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Deepwater dolphin strands during SoCal sonar exercises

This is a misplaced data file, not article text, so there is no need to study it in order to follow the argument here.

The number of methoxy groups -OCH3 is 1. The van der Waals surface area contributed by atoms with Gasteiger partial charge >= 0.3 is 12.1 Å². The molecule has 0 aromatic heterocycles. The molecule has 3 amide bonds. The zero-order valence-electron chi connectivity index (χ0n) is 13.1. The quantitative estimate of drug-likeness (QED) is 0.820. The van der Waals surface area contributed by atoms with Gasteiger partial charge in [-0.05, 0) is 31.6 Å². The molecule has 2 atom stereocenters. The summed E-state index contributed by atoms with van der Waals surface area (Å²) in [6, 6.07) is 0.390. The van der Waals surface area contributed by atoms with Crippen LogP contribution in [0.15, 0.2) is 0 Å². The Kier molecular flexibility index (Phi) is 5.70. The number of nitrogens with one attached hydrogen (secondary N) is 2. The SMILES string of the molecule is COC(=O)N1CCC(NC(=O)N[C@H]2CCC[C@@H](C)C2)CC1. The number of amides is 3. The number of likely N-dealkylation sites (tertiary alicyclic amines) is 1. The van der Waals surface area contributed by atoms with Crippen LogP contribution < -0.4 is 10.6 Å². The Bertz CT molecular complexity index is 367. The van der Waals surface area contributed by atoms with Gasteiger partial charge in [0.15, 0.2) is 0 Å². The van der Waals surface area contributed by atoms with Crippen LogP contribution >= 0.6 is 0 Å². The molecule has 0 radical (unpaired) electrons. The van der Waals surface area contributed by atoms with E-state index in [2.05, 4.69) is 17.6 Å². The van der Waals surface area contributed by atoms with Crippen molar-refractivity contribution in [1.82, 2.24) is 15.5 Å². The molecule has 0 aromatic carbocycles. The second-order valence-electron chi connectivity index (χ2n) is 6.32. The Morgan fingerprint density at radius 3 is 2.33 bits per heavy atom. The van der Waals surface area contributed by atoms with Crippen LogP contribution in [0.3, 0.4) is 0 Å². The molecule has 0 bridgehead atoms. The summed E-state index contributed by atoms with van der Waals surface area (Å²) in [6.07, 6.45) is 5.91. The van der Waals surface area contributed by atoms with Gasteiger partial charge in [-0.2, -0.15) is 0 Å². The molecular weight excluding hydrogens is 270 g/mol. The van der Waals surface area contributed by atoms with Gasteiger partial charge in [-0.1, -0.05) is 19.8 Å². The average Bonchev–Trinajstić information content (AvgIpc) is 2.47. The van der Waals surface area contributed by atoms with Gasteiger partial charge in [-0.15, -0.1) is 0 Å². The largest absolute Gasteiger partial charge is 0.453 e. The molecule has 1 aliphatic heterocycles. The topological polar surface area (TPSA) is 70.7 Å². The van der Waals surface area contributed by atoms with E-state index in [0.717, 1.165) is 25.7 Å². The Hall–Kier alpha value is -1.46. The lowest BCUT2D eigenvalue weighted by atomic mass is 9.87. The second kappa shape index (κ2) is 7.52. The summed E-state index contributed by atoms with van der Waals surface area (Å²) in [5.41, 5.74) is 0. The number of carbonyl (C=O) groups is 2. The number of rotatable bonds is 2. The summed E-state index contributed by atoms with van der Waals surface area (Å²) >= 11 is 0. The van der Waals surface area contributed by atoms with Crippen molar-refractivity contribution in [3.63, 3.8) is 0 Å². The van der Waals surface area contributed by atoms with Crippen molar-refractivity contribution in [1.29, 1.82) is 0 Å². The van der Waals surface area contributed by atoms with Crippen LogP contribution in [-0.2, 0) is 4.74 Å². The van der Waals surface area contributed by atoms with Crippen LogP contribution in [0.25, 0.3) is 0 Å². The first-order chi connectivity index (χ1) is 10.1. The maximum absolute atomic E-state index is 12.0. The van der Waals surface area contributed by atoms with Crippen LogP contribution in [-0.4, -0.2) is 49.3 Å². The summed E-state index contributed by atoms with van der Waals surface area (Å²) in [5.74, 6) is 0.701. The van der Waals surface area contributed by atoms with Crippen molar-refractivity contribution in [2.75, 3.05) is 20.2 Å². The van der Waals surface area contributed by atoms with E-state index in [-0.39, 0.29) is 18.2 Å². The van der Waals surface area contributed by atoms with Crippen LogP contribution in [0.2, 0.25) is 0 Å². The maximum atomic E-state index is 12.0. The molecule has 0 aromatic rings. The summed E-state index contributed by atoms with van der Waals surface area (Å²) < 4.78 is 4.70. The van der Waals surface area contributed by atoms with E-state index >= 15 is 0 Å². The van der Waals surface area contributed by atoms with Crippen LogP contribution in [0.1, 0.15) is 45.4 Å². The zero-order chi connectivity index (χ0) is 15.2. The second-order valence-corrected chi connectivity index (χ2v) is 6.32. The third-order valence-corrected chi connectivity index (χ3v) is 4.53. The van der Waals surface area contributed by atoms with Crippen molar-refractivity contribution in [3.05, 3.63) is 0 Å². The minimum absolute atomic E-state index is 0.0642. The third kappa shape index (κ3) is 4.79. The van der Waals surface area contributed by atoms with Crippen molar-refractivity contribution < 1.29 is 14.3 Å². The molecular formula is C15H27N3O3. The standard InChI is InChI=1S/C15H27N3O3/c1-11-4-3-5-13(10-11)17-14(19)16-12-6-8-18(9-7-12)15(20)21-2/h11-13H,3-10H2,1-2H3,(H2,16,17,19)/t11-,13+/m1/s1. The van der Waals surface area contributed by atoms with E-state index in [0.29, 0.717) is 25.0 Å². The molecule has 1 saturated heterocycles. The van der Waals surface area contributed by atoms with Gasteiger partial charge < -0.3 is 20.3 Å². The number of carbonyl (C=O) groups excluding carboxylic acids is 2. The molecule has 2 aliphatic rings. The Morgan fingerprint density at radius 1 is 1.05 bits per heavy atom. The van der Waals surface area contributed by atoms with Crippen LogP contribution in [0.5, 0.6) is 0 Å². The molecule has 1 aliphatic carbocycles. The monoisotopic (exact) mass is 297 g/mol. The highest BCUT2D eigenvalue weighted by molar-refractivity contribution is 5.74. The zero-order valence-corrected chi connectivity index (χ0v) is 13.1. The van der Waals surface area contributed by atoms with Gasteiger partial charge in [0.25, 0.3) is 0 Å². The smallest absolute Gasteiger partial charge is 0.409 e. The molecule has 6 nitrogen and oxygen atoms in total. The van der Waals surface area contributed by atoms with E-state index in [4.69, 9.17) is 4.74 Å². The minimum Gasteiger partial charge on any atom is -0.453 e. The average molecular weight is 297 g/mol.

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Dolpin Strands on Navy Island at End of Recent Sonar Exercises – A single deep-water Northern right whale dolphin was found live-beached on San Nicolas Island on January 29, during a heavily scrutinized Naval training exercise. Navy personnel returned it to the water several times, but it did not survive. Curators at the Santa Barbara Museum of Natural History worked all night to perform a necropsy because clues are lost to rapid decomposition. The head was removed and refrigerated, then taken to the nearby Alamo Pintado Equine Medical Center for magnetic resonance imaging. “At this point, we cannot rule in or rule out sonar or any other kind of intense noise,” said Teri Rowles, a veterinarian with the National Oceanic and Atmospheric Administration and head of the nation’s Marine Mammal Health and Stranding Response Program. Rowles said the initial review confirmed increased fluid in the ears. “That could be blood; it could be infection or parasites — those are the three more common causes of fluid in the ears,” she said. Or it could be trauma related to sonar, though Rowles cautioned against jumping to conclusions until more detailed studies are completed. “The lesions that we have seen to date are consistent to what has been found in whales in the Canary Islands and the Bahamas,” Rowles said. More conclusive results will not come until pathologists can complete microscopic examination of the brain, the ears, and other tissues to look for gas or fat bubbles and related hemorrhaging. Such injury has been termed “gas and fat embolic syndrome,” and is considered nearly synonymous with sonar exposure injuries, though it is not entirely clear whether the sound, or a behavioral reaction such as changed dive patterns, causes the damage. The microscopic analysis of most tissues should take about a month, Rowles said. It could take as long as a year to examine the ears because the bones must be slowly dissolved in fluid to reveal soft tissues inside. Previous sonar-induced strandings have involved multiple animals; northern right whale dolphins live in groups of 100-1000 animals, making this single stranding somewhat unusual. A Navy spokesman said that the nearest ship using mid-frequency active sonar was 62 miles away the previous day, and was not part of the exercise. Source: LA Times, 2/22/08 [READ ARTICLE]

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